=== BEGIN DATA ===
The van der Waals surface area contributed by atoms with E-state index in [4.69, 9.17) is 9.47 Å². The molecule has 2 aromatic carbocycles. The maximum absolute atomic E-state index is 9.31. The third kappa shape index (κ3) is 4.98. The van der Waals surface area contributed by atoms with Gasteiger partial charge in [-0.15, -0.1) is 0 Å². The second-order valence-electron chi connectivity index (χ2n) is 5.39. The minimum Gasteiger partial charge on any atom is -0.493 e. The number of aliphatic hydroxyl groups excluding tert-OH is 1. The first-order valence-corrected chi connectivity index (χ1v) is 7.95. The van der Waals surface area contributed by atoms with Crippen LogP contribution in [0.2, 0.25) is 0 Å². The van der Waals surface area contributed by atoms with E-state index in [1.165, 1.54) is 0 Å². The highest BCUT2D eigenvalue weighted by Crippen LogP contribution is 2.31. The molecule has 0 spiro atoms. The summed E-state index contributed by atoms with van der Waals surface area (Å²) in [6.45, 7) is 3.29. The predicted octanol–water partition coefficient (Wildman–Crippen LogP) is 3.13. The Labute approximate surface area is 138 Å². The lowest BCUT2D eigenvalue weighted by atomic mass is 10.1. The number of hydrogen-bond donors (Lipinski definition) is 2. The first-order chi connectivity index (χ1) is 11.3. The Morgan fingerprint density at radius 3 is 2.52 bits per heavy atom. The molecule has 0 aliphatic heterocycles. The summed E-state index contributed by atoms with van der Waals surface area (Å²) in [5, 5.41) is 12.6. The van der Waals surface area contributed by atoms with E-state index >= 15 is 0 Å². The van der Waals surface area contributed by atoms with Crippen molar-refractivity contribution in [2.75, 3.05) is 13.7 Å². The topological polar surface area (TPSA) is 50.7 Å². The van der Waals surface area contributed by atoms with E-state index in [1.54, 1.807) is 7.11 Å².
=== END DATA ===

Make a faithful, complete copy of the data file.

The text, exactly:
The van der Waals surface area contributed by atoms with E-state index in [4.69, 9.17) is 9.47 Å². The molecule has 2 aromatic carbocycles. The maximum absolute atomic E-state index is 9.31. The third kappa shape index (κ3) is 4.98. The van der Waals surface area contributed by atoms with Gasteiger partial charge in [-0.15, -0.1) is 0 Å². The second-order valence-electron chi connectivity index (χ2n) is 5.39. The minimum Gasteiger partial charge on any atom is -0.493 e. The number of aliphatic hydroxyl groups excluding tert-OH is 1. The first-order valence-corrected chi connectivity index (χ1v) is 7.95. The van der Waals surface area contributed by atoms with Crippen LogP contribution in [0.2, 0.25) is 0 Å². The van der Waals surface area contributed by atoms with E-state index in [1.165, 1.54) is 0 Å². The highest BCUT2D eigenvalue weighted by Crippen LogP contribution is 2.31. The molecule has 0 spiro atoms. The summed E-state index contributed by atoms with van der Waals surface area (Å²) in [6.45, 7) is 3.29. The predicted octanol–water partition coefficient (Wildman–Crippen LogP) is 3.13. The Labute approximate surface area is 138 Å². The lowest BCUT2D eigenvalue weighted by atomic mass is 10.1. The number of hydrogen-bond donors (Lipinski definition) is 2. The first-order chi connectivity index (χ1) is 11.3. The Morgan fingerprint density at radius 3 is 2.52 bits per heavy atom. The molecule has 0 aliphatic heterocycles. The summed E-state index contributed by atoms with van der Waals surface area (Å²) in [5, 5.41) is 12.6. The van der Waals surface area contributed by atoms with E-state index >= 15 is 0 Å². The van der Waals surface area contributed by atoms with Crippen molar-refractivity contribution in [2.75, 3.05) is 13.7 Å². The topological polar surface area (TPSA) is 50.7 Å². The van der Waals surface area contributed by atoms with E-state index in [1.54, 1.807) is 7.11 Å².